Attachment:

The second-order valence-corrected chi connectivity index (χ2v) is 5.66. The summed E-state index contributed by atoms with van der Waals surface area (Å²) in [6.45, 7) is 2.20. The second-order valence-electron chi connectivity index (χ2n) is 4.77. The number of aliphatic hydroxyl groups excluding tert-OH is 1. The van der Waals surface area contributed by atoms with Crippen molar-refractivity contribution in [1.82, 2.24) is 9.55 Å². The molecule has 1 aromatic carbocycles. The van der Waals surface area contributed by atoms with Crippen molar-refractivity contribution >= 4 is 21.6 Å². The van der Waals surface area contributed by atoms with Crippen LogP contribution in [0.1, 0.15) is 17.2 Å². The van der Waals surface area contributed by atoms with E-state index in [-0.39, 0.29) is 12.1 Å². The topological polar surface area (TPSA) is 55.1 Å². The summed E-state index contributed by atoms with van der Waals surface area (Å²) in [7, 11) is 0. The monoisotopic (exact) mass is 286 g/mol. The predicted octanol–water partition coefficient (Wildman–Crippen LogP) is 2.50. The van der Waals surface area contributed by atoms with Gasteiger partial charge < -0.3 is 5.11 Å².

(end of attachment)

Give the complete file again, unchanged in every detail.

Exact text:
The second-order valence-corrected chi connectivity index (χ2v) is 5.66. The summed E-state index contributed by atoms with van der Waals surface area (Å²) in [6.45, 7) is 2.20. The second-order valence-electron chi connectivity index (χ2n) is 4.77. The number of aliphatic hydroxyl groups excluding tert-OH is 1. The van der Waals surface area contributed by atoms with Crippen molar-refractivity contribution in [1.82, 2.24) is 9.55 Å². The molecule has 1 aromatic carbocycles. The van der Waals surface area contributed by atoms with Crippen molar-refractivity contribution >= 4 is 21.6 Å². The van der Waals surface area contributed by atoms with Crippen LogP contribution in [0.1, 0.15) is 17.2 Å². The van der Waals surface area contributed by atoms with E-state index in [-0.39, 0.29) is 12.1 Å². The topological polar surface area (TPSA) is 55.1 Å². The summed E-state index contributed by atoms with van der Waals surface area (Å²) in [7, 11) is 0. The monoisotopic (exact) mass is 286 g/mol. The predicted octanol–water partition coefficient (Wildman–Crippen LogP) is 2.50. The van der Waals surface area contributed by atoms with Gasteiger partial charge < -0.3 is 5.11 Å².